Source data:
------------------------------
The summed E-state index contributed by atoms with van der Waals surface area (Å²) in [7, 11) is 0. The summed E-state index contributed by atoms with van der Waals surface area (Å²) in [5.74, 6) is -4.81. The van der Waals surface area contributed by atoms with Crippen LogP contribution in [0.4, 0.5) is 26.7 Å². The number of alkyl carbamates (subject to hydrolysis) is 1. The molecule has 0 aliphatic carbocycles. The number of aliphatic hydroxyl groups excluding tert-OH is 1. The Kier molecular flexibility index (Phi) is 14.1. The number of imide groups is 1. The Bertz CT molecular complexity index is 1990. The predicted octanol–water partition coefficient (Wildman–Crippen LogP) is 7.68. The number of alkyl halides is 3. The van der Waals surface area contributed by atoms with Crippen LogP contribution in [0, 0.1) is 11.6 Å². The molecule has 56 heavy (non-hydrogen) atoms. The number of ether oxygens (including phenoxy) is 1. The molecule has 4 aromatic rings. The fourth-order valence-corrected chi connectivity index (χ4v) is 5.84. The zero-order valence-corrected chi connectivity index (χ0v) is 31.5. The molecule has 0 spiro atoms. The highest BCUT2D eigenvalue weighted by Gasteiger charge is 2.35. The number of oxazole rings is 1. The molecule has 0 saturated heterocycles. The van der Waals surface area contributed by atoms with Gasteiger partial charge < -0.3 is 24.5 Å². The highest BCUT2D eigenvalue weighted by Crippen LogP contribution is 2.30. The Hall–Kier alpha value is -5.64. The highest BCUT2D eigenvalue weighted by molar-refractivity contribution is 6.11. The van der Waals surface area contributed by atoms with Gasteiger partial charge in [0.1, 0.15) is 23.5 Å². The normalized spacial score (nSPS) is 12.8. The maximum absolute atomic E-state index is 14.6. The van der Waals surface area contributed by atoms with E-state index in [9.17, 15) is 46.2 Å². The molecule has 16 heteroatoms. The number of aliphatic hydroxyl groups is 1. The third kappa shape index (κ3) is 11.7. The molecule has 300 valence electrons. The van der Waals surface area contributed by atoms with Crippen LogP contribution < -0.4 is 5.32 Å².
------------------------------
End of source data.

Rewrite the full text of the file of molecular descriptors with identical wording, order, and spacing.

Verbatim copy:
The summed E-state index contributed by atoms with van der Waals surface area (Å²) in [7, 11) is 0. The summed E-state index contributed by atoms with van der Waals surface area (Å²) in [5.74, 6) is -4.81. The van der Waals surface area contributed by atoms with Crippen LogP contribution in [0.4, 0.5) is 26.7 Å². The number of alkyl carbamates (subject to hydrolysis) is 1. The molecule has 0 aliphatic carbocycles. The number of aliphatic hydroxyl groups excluding tert-OH is 1. The Kier molecular flexibility index (Phi) is 14.1. The number of imide groups is 1. The Bertz CT molecular complexity index is 1990. The predicted octanol–water partition coefficient (Wildman–Crippen LogP) is 7.68. The number of alkyl halides is 3. The van der Waals surface area contributed by atoms with Crippen LogP contribution in [0, 0.1) is 11.6 Å². The molecule has 56 heavy (non-hydrogen) atoms. The number of ether oxygens (including phenoxy) is 1. The molecule has 4 aromatic rings. The fourth-order valence-corrected chi connectivity index (χ4v) is 5.84. The zero-order valence-corrected chi connectivity index (χ0v) is 31.5. The molecule has 0 spiro atoms. The highest BCUT2D eigenvalue weighted by Gasteiger charge is 2.35. The number of oxazole rings is 1. The molecule has 0 saturated heterocycles. The van der Waals surface area contributed by atoms with Gasteiger partial charge < -0.3 is 24.5 Å². The highest BCUT2D eigenvalue weighted by Crippen LogP contribution is 2.30. The Hall–Kier alpha value is -5.64. The highest BCUT2D eigenvalue weighted by molar-refractivity contribution is 6.11. The van der Waals surface area contributed by atoms with Gasteiger partial charge in [0.1, 0.15) is 23.5 Å². The normalized spacial score (nSPS) is 12.8. The maximum absolute atomic E-state index is 14.6. The van der Waals surface area contributed by atoms with E-state index in [9.17, 15) is 46.2 Å². The molecule has 16 heteroatoms. The number of aliphatic hydroxyl groups is 1. The third kappa shape index (κ3) is 11.7. The molecule has 300 valence electrons. The van der Waals surface area contributed by atoms with Crippen LogP contribution < -0.4 is 5.32 Å².